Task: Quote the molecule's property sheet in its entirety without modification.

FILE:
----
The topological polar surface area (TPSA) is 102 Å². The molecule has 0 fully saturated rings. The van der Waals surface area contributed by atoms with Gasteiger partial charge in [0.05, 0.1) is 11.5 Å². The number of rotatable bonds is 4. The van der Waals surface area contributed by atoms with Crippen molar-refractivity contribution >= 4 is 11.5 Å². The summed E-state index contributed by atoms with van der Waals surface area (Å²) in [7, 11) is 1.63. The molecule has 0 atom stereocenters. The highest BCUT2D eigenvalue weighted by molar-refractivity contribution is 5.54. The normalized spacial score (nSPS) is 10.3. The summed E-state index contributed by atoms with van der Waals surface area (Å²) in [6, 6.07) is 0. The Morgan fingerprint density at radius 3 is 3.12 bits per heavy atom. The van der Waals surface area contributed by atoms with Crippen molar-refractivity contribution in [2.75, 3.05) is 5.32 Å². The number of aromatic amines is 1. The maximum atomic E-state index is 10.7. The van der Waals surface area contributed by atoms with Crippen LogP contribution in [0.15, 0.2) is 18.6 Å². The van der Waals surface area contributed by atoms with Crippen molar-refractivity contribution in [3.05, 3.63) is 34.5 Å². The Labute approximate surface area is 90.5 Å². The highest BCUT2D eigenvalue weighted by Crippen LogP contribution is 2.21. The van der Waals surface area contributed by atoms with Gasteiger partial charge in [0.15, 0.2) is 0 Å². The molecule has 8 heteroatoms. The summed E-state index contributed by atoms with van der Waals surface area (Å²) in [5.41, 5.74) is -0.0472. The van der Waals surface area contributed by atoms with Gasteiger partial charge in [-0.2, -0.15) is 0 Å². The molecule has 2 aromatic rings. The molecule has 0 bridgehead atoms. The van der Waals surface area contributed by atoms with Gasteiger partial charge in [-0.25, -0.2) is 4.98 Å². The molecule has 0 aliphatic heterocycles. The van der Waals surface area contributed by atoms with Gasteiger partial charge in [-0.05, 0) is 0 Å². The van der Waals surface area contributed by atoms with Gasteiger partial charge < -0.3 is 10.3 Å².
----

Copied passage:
The topological polar surface area (TPSA) is 102 Å². The molecule has 0 fully saturated rings. The van der Waals surface area contributed by atoms with Gasteiger partial charge in [0.05, 0.1) is 11.5 Å². The number of rotatable bonds is 4. The van der Waals surface area contributed by atoms with Crippen molar-refractivity contribution >= 4 is 11.5 Å². The summed E-state index contributed by atoms with van der Waals surface area (Å²) in [7, 11) is 1.63. The molecule has 0 atom stereocenters. The highest BCUT2D eigenvalue weighted by molar-refractivity contribution is 5.54. The normalized spacial score (nSPS) is 10.3. The summed E-state index contributed by atoms with van der Waals surface area (Å²) in [6, 6.07) is 0. The Morgan fingerprint density at radius 3 is 3.12 bits per heavy atom. The van der Waals surface area contributed by atoms with Crippen molar-refractivity contribution in [2.75, 3.05) is 5.32 Å². The number of aromatic amines is 1. The maximum atomic E-state index is 10.7. The van der Waals surface area contributed by atoms with Crippen LogP contribution in [0.15, 0.2) is 18.6 Å². The van der Waals surface area contributed by atoms with Crippen molar-refractivity contribution in [3.05, 3.63) is 34.5 Å². The Labute approximate surface area is 90.5 Å². The highest BCUT2D eigenvalue weighted by Crippen LogP contribution is 2.21. The van der Waals surface area contributed by atoms with Gasteiger partial charge in [0.15, 0.2) is 0 Å². The molecule has 8 heteroatoms. The summed E-state index contributed by atoms with van der Waals surface area (Å²) in [5.41, 5.74) is -0.0472. The van der Waals surface area contributed by atoms with Gasteiger partial charge in [-0.2, -0.15) is 0 Å². The molecule has 2 aromatic rings. The molecule has 0 bridgehead atoms. The van der Waals surface area contributed by atoms with Gasteiger partial charge in [-0.25, -0.2) is 4.98 Å². The molecule has 0 aliphatic heterocycles. The van der Waals surface area contributed by atoms with Gasteiger partial charge in [-0.05, 0) is 0 Å². The van der Waals surface area contributed by atoms with Gasteiger partial charge < -0.3 is 10.3 Å².